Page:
As Paul closes out the letter to the Romans, per his usual, he adds some personal greetings. However, examine this list and note the relationship he had with all of these people—many risked their lives for his sake, they worked on his behalf for the glory of the Lord. He even refers to Rufus’ mother as a mother to him as well. All of these people had a relationship with the Apostle Paul on a significant level.
Christianity is primarily experienced in relationship with others. Although we should have time alone with our Creator, the Bible, including Paul’s example in this passage, highlights the importance of how we live in relationship with believers and non-believers alike. Paul was a man with deep relationships, but relationships centered on and grounded in the gospel of Jesus Christ. Verses 17–20 illustrate this point as Paul again warns the Christians in Rome to watch out for those who would proclaim a false doctrine that seeks to divide—be it Jews or Gentiles.
He has spent many chapters setting the record straight; that all people are united under sin and the common salvation for those who respond in faith to the gospel. Paul shares insights into God’s plan for Israel and how they were the holders of God’s covenants and it is they who received the priority of the message of the gospel, yet in their rejection the door was open for the Gentiles. However, God will keep his promises and one day save and reclaim the Jewish people to himself through the gospel of Jesus Christ.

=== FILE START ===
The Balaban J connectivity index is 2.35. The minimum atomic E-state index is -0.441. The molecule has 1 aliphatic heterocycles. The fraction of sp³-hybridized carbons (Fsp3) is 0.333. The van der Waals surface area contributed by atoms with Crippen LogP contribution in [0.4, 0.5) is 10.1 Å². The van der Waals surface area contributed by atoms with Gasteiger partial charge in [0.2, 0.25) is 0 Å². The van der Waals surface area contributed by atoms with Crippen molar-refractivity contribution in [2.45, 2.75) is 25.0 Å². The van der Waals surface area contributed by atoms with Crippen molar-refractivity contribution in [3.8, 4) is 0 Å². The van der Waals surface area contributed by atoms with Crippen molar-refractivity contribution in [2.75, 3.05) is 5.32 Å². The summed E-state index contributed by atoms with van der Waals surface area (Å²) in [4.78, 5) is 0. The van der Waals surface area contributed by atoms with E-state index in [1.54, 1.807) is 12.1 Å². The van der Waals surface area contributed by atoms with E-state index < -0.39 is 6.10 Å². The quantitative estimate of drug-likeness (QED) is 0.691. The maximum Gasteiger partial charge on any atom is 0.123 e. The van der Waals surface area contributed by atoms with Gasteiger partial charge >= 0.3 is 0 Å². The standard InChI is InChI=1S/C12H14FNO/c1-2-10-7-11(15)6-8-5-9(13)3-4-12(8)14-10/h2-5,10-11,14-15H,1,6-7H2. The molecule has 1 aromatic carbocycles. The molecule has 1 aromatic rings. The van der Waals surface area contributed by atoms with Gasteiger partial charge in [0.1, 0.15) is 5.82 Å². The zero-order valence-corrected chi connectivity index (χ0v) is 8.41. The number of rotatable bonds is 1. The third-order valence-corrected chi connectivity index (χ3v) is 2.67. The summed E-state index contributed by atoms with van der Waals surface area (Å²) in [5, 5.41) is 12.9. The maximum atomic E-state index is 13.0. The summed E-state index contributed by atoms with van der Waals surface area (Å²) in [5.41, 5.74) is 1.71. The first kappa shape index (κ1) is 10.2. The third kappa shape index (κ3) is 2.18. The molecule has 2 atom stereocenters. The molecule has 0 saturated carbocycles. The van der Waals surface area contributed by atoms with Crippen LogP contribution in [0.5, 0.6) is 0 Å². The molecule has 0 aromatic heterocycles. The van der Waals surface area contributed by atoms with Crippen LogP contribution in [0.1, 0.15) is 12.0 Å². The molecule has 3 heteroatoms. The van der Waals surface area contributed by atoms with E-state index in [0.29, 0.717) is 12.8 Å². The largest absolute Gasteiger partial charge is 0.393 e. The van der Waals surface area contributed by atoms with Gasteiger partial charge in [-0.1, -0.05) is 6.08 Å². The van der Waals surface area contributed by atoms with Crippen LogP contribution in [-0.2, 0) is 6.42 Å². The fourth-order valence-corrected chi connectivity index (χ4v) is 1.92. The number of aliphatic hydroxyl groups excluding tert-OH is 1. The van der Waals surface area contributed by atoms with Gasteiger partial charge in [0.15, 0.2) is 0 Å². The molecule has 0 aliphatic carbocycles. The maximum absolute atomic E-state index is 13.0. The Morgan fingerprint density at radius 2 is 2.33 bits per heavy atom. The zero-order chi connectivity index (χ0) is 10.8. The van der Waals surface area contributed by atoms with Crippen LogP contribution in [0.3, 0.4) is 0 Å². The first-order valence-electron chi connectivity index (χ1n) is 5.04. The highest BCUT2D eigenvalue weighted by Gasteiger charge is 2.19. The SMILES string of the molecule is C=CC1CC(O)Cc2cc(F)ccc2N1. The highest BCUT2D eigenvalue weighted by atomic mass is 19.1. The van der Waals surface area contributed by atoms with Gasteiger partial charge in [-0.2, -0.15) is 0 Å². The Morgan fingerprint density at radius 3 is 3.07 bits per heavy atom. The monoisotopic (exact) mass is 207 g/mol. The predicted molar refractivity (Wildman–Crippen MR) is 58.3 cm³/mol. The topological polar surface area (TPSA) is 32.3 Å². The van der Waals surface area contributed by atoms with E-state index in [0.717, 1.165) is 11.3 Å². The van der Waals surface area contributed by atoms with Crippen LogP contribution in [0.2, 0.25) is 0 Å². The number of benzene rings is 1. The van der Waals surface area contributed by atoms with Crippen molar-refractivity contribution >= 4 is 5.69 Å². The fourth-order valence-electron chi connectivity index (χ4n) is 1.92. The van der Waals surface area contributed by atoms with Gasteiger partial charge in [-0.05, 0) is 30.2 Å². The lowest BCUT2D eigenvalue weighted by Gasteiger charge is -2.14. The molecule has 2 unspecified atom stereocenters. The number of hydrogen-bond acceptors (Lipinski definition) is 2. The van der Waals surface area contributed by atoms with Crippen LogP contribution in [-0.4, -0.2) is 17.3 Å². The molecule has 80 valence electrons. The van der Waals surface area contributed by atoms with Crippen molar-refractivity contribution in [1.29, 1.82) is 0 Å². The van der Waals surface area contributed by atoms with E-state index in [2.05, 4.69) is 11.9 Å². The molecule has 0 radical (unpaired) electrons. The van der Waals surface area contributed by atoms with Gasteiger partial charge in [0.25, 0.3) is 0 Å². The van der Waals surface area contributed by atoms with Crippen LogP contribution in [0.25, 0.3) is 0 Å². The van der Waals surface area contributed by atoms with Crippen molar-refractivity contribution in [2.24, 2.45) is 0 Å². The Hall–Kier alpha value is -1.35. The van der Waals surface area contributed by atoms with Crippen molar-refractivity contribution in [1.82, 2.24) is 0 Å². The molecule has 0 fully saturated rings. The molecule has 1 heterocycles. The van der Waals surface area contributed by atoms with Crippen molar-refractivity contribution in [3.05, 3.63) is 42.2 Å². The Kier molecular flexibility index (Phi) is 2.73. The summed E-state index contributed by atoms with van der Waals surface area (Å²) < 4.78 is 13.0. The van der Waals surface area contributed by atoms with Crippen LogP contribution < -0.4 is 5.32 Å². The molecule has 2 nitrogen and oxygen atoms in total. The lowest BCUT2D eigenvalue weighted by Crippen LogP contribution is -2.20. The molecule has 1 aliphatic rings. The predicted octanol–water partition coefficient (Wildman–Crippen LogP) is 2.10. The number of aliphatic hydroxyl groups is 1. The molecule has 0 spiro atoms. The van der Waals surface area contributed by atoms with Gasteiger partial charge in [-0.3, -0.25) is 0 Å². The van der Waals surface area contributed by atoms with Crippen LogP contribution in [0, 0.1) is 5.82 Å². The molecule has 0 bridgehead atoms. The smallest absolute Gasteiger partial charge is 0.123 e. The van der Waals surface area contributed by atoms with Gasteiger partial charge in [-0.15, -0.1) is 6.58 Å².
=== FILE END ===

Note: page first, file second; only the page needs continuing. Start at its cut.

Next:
This message, that he’s spent the last 15 chapters declaring, is the focus for his relationships. Many of these people Paul probably led to faith, such as Epaenetus, who was the first convert to Christ in Asia. However, there are some who were believers before Paul, who probably poured into him, like Andronicus and Junia.
How has the gospel changed your relationships? Hopefully you’ve had a chance to consider this question through the teaching series at Center Point focusing on relationships. Does your marriage look like a marriage of non-believers? Does how you invest you time with friends look like that of non-believers? What about work, school, etc.?
Paul makes an amazing statement in verse 26, that the gospel has been disclosed and made known to all nations. Why? Well, because God commanded it, but also, to bring about the obedience of faith. Think about that for a minute. The good news of the gospel has been made known, it is knowable. Clearly, we don’t know everything, but we know enough. So how has or how can this knowledge of the gospel transform your relationships?
By: Tyler Short — Connections Ministry Associate